WILDLIFE HABITAT COUNCIL IS WORTH SUPPORTING
by Whit Gibbons
July 30, 2006
meaningful environmental declaration can be made than that of the Wildlife
Habitat Council (WHC): "The future of conservation lies not just
in protecting public lands, but also in turning private lands into meaningful
wildlife habitat by involving companies and people in the process."
WHC appears to me to be one of the most well-meaning, and potentially
effective, environmentalist groups operating today. The programs it espouses
seem to me to be among the most supportive of local community environmental
and conservation efforts.
WHC is much younger than many of the better known "environmental
groups." WHC was established in 1988 as an innovative concept in
which business would contribute to and benefit from conservation efforts.
The ultimate vision of WHC and those involved in its programs is "to
conserve and restore natural ecosystems for the benefit of humanity and
the earth’s biological diversity." The corporations, conservation
organizations, and dedicated individuals that comprise WHC have set as
their goal the enhancement of existing wildlife habitat and the restoration
of habitat that has been degraded or destroyed. Their ultimate objective
is to benefit natural habitats and native wildlife. A primary means of
achieving this goal is to encourage corporate landowners to manage unused
lands in ways that are natural and ecologically sensitive to the land,
water, and wildlife.
have known since the days of Aldo Leopold that protection and preservation
of natural habitats and all wildlife can only be accomplished through
cooperative effort. And cooperative effort requires public support. Environmental
sensibility cannot be legislated, and it cannot be bought. It happens
because people feel they are stakeholders and beneficiaries in the preservation
and restoration process. WHC seems to understand that reality and to be
taking the right approach to achieve it. Today, managed wildlife projects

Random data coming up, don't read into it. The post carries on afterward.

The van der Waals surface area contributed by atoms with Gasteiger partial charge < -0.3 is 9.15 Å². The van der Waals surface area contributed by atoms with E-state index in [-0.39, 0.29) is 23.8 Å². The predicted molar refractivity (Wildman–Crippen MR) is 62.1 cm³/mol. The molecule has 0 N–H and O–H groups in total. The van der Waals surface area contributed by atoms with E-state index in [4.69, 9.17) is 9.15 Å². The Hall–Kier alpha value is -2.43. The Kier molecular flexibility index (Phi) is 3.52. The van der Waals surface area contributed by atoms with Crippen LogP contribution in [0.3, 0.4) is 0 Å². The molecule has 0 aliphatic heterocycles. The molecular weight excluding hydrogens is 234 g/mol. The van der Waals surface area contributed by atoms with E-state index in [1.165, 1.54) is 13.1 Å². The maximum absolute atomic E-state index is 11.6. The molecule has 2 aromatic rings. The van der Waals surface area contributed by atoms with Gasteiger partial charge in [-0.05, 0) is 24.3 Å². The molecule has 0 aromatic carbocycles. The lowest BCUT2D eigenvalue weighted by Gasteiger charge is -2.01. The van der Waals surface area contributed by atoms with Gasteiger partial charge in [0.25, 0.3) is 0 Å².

involving more than a thousand corporate facilities in 48 states, Puerto
Rico, and 16 countries are assisted by WHC. More than 2 million acres
are better off because of them.
at Work" programs are developed by employee volunteers who create
wildlife teams, which are further assisted by groups from the local community--garden
clubs, civic organizations, scout troops, retirement villages, and schools.
Government agencies are also encouraged to become partners in the effort.
Established "Wildlife at Work" programs may become recognized
as "certified corporate wildlife habitats through WHC’s Corporate
Habitat Certification/International Accreditation Program." In an
associated activity, a corporate site with an effective environmental
education and outreach program can become certified through the "Corporate
Lands for Learning" program.
of ways in which WHC programs have used lands of corporate partners to
facilitate native wildlife include restoring wetlands, developing wildflower
meadows and pollinator gardens, and creating protective buffer zones along
streams and rivers. Some of the efforts are structural enhancements, such
as creating brush or rock piles for wildlife refuges and hibernacula;
placing basking logs and floating islands in water; and setting out bee
boxes, nest boxes, and raptor perches. Simply developing an environmentally
positive attitude among managers and employees of a company is a highly
constructive conservation step.
I agree with
the stated benefits of a WHC program, which include improved employee
morale, stronger community relations, increased public recognition, and
better relations with federal and state regulatory agencies. And I applaud
the obvious results of the program itself: enhanced wildlife habitat protection,
restoration of biodiversity, and opportunities for environmental education.
Companies, private or public, that receive WHC awards because they have
developed effective projects of on-the-ground habitat modifications and
environmental education programs deserve public recognition and support.
Check out the Web site www.wildlifehc.org
and see which companies you think deserve some credit. Or if you work
for or know of a company that might benefit from being involved in the
Wildlife Habitat Council programs, visit the Web site to find out how
that company can do its part for the community and the environment--and
simultaneously benefit from its conservation efforts.
I know I
am more interested in supporting the products and services of a company
doing its part for environmental sensibility than one that clearly is
not. I bet many other people feel the same way.
you have an environmental question or comment, email